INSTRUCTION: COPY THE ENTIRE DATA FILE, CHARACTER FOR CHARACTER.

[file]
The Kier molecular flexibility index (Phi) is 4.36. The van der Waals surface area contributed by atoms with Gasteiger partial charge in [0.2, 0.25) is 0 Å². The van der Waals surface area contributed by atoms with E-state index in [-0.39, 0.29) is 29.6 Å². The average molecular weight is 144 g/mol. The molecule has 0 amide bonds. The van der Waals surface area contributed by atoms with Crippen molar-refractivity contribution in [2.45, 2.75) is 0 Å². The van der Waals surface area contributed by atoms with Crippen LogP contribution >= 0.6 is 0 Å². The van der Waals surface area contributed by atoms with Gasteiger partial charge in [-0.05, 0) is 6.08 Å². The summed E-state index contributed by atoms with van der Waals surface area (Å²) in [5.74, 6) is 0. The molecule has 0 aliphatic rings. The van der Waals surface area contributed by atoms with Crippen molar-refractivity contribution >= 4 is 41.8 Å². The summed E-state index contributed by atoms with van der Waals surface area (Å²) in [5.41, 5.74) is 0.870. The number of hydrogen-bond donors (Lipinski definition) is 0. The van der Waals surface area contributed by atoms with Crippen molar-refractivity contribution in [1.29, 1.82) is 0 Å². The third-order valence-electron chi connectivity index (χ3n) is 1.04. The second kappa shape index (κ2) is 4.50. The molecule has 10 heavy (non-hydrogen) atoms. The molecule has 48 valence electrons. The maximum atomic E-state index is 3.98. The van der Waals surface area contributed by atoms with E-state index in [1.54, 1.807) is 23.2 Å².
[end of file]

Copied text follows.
The Kier molecular flexibility index (Phi) is 4.36. The van der Waals surface area contributed by atoms with Gasteiger partial charge in [0.2, 0.25) is 0 Å². The van der Waals surface area contributed by atoms with E-state index in [-0.39, 0.29) is 29.6 Å². The average molecular weight is 144 g/mol. The molecule has 0 amide bonds. The van der Waals surface area contributed by atoms with Crippen molar-refractivity contribution in [2.45, 2.75) is 0 Å². The van der Waals surface area contributed by atoms with Crippen LogP contribution >= 0.6 is 0 Å². The van der Waals surface area contributed by atoms with Gasteiger partial charge in [-0.05, 0) is 6.08 Å². The summed E-state index contributed by atoms with van der Waals surface area (Å²) in [5.74, 6) is 0. The molecule has 0 aliphatic rings. The van der Waals surface area contributed by atoms with Crippen molar-refractivity contribution >= 4 is 41.8 Å². The summed E-state index contributed by atoms with van der Waals surface area (Å²) in [5.41, 5.74) is 0.870. The number of hydrogen-bond donors (Lipinski definition) is 0. The van der Waals surface area contributed by atoms with Crippen molar-refractivity contribution in [1.29, 1.82) is 0 Å². The third-order valence-electron chi connectivity index (χ3n) is 1.04. The second kappa shape index (κ2) is 4.50. The molecule has 10 heavy (non-hydrogen) atoms. The molecule has 48 valence electrons. The maximum atomic E-state index is 3.98. The van der Waals surface area contributed by atoms with E-state index in [1.54, 1.807) is 23.2 Å².